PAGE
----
Ferrisophiles may find a letter written by Mr. Ferris on June 30, 1898, hard to believe. The letter was to the Republican State Central Committee asking for a job for Carleton.
"My son Carleton G. Ferris is a stenographer," he wrote. "He has acted as my private secretary for nearly one year. This was year before last. He has been in my office during the past week and I find he is quite as good if not better than when he did my work before. He is a young man of good habits, and would like to work for some of your subcommittees.
"Possibly you will at once ask what is my politics. I am a Democrat by birth and education, but this year, on account of the financial plank that is forthcoming at Chicago, I shall vote the Republican ticket. I don't offer this as an inducement. I simply state it as fact." No record was found as to whether Carleton got the job.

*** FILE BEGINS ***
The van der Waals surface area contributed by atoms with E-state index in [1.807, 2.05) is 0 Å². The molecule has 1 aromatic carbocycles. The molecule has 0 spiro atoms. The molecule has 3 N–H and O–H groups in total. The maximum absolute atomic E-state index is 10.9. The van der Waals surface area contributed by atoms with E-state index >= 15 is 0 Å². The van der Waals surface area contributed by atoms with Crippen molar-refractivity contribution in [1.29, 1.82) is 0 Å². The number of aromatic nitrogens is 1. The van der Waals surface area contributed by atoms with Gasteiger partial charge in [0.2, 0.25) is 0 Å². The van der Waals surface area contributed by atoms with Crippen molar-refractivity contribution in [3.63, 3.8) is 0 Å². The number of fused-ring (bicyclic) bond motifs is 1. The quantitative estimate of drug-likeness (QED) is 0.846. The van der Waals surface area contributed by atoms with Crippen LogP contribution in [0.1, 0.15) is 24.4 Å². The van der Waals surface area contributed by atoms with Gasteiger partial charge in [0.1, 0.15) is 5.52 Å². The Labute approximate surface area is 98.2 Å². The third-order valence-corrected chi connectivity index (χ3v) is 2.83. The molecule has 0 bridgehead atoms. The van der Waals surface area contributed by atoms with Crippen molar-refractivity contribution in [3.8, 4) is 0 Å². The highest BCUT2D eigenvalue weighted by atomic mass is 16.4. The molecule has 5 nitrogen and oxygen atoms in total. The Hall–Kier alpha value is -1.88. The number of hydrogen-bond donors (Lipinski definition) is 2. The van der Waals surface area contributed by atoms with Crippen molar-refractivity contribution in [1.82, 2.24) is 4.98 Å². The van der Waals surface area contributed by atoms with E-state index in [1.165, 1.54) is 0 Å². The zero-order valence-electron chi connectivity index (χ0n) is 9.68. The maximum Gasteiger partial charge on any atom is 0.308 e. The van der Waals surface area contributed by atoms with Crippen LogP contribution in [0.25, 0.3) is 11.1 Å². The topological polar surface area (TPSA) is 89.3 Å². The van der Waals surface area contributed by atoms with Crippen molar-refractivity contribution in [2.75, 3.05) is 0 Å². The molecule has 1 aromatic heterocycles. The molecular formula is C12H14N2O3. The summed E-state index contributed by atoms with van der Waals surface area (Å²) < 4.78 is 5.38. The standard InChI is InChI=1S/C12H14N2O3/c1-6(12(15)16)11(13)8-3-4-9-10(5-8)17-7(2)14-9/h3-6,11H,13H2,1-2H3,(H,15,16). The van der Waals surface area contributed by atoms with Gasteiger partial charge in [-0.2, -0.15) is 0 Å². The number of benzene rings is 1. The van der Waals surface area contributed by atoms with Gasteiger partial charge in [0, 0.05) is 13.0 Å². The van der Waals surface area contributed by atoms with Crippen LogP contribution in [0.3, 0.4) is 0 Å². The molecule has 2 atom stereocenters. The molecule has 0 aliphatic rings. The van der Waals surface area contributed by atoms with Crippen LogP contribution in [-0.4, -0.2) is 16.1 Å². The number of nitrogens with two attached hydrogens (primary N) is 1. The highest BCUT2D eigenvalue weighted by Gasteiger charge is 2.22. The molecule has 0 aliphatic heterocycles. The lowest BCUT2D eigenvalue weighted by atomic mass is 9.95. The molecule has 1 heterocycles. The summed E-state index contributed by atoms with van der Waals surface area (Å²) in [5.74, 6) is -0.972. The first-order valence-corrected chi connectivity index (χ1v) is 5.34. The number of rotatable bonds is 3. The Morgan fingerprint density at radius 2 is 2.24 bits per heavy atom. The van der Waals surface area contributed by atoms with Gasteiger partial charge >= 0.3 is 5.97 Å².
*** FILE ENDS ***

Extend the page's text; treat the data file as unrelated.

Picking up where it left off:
An inconsistency does show up in Mr. Ferris' saying he was going to vote Republican because he didn't agree with a Democratic platform plank. In 1924 when Al Smith was running for president, Masselink wrote to then U.S. Sen. Ferris in Washington saying he was declining to vote in the election because he was against the repeal of Prohibition. Ferris wrote back to chide him saying: "You must vote the party regardless . . . ."
As early as 1894 Ferris had written to a friend to say: "If there is not a better party to belong to than the Republican or Democratic I will hunt up something else. I have had all I want of these old organizations. I am a Democrat by instinct, I am not saying the word politically; I believe in the rights of the people, and unless I see some good reason for remaining in the Democratic Party, I shall join some secret organization for the perpetuation of nobler ideas than either the old parties represent."